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Will lying on pins, needles provide relief?

April 20, 2011 12:00:00 AM PDT
Licensed acupuncturist Brenda Smith explained what happens in an acupuncture session. But rather than a traditional treatment, she helped us test a product we wanted to research: a mat advertised in many health magazines as a modern day bed of nails, designed to improve health, energy and well-being.

"I wasn't quite sure when you brought it over. And I've been using it about a week or so, and I'm actually really impressed," said Smith.

The mat has 8,820 spikes to hit key areas on your back. Smith says there aren't that many acupuncture points on the back. There are only about 100 points, but she feels the mat is designed for people of all sizes.

"Seems to primarily relax the muscles. I found that definitely. And in relaxing the muscles, it's going to release the nerve conduction. It's going to stimulate blood circulation. It is going to release endorphins to some degree," said Smith. "If you have back pain because of muscle spasm or headache because of muscle spasm, then that's going to be alleviated as well."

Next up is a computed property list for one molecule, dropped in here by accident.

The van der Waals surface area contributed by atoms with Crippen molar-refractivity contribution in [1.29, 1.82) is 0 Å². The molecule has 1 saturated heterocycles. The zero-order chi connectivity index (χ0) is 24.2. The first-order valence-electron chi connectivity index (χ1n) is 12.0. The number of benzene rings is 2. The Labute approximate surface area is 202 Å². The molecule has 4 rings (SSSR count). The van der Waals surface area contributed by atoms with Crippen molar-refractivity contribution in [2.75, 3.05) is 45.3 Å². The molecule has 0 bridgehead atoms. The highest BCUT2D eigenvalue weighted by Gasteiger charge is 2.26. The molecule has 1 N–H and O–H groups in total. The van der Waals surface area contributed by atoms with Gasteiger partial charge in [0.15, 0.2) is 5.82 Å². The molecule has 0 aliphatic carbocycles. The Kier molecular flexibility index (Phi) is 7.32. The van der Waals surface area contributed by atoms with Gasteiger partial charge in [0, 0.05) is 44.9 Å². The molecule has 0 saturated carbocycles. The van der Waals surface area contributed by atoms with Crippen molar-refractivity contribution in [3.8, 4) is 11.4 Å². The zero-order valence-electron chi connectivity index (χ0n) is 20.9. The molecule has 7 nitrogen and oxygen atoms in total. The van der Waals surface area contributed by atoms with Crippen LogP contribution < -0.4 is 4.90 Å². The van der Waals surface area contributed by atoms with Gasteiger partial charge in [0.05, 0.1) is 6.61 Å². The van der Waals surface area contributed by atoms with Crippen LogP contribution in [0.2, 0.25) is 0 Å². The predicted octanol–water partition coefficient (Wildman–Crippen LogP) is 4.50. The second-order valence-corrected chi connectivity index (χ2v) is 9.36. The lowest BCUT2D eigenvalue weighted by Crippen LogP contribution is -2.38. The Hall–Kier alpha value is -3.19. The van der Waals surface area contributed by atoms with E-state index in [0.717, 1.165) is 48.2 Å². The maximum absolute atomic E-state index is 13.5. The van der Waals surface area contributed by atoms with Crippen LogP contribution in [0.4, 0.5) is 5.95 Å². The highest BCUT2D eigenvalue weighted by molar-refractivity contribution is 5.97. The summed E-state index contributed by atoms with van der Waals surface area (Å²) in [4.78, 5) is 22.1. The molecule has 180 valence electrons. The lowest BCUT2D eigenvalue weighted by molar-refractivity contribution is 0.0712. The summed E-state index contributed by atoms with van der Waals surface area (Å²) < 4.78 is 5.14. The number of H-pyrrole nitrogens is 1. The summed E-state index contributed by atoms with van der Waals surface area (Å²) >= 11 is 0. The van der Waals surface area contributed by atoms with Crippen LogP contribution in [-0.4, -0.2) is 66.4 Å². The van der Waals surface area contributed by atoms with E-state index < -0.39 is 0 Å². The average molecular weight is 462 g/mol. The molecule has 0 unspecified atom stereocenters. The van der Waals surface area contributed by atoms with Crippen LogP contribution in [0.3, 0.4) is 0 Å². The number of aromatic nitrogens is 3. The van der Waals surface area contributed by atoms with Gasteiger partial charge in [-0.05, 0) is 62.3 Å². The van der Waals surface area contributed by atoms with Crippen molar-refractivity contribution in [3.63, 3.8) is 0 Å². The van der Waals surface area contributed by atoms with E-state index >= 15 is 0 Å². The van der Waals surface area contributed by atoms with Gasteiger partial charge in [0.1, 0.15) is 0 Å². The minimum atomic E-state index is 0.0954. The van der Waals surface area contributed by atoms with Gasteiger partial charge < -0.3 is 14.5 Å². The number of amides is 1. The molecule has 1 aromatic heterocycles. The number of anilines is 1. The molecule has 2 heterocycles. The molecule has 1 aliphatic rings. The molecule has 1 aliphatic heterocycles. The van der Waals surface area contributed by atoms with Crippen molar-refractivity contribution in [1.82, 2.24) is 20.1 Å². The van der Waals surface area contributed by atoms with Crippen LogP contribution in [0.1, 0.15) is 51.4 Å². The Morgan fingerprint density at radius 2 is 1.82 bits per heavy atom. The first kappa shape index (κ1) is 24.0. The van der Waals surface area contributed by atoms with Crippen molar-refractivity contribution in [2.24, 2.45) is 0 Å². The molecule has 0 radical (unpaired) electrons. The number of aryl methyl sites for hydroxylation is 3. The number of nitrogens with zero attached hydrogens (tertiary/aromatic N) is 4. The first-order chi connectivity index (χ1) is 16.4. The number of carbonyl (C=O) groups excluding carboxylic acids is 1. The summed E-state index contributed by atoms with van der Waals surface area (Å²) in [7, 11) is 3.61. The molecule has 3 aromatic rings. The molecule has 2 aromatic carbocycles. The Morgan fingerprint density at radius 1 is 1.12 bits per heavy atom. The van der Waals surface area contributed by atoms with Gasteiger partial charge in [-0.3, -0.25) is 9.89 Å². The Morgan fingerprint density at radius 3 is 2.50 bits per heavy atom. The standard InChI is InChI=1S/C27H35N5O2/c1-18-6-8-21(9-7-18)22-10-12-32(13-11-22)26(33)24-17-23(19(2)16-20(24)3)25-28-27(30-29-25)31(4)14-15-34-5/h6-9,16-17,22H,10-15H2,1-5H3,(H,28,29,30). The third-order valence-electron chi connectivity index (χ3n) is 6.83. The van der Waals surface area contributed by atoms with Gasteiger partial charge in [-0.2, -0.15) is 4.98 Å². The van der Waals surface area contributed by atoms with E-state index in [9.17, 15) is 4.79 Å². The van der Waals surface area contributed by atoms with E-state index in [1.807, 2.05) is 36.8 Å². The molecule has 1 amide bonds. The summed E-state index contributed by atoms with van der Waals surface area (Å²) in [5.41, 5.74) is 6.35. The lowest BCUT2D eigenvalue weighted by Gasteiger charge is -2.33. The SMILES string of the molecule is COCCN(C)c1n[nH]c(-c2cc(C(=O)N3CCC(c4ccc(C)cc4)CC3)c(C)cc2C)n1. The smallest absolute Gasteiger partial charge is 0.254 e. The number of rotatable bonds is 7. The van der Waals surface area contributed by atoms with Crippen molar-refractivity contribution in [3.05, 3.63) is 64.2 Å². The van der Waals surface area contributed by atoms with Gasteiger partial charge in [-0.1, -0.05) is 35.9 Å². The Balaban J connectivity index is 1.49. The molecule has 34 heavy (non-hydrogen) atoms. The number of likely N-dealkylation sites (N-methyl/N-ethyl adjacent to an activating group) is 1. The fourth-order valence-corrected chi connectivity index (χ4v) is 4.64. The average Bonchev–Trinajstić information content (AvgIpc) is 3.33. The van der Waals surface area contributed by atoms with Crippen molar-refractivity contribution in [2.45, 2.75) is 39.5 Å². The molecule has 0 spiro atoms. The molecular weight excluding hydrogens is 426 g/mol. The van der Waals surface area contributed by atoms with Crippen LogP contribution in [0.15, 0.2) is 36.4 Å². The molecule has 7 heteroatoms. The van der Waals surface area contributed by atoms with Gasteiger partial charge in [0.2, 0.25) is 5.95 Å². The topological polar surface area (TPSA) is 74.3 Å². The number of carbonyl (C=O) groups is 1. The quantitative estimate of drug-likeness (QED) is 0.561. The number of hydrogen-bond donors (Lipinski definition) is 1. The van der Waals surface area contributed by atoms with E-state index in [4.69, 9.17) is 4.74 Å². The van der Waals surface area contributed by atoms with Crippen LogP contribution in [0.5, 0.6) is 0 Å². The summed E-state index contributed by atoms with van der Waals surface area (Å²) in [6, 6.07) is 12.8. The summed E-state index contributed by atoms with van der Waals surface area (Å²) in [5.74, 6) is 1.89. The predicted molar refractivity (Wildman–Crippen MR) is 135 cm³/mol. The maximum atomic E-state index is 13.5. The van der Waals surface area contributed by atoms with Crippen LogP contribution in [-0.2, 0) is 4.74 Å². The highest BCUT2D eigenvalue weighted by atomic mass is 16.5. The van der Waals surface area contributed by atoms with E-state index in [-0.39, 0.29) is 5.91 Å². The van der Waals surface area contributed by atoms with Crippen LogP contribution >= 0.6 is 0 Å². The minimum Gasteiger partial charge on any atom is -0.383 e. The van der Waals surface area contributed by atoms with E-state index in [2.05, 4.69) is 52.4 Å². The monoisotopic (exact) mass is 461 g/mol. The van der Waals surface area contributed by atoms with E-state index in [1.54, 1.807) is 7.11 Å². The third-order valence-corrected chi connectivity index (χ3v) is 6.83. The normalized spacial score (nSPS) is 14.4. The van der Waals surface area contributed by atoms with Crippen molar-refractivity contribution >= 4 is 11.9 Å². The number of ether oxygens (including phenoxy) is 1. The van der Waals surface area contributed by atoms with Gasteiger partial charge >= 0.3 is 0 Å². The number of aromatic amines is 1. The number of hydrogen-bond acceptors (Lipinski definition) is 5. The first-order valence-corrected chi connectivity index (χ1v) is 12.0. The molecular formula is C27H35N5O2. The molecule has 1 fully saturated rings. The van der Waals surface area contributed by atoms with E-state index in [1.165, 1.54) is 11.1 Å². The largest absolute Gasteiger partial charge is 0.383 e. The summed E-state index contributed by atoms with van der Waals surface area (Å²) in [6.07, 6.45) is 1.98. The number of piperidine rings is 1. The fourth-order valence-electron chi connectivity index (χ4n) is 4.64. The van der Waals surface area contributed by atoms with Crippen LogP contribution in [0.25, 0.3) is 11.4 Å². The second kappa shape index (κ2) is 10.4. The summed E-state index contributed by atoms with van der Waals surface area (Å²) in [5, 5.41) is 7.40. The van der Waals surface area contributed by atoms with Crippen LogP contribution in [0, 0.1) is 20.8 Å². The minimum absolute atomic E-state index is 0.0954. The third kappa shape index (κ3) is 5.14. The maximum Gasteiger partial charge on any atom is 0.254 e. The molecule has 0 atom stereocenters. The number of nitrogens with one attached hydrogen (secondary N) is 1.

But in no way is Smith suggesting it as a replacement for acupuncture, as therapists first would never put needles in all of those hundred points. Each individual treatment varies according to the client's condition.

"I would not use it as a treatment in and of itself. But I thought between treatments it would be a nice adjunct," said Smith.

If you are giving it a go, the makers of the mat suggest you use it on your bare skin, but initially you can use a thin sheet or T-shirt. Start for 10 minutes a day and work your way up to 30 minutes.

There are several mats on the market offered by different companies, all seemingly with the same amount of pressure spikes, and they cost around $40.

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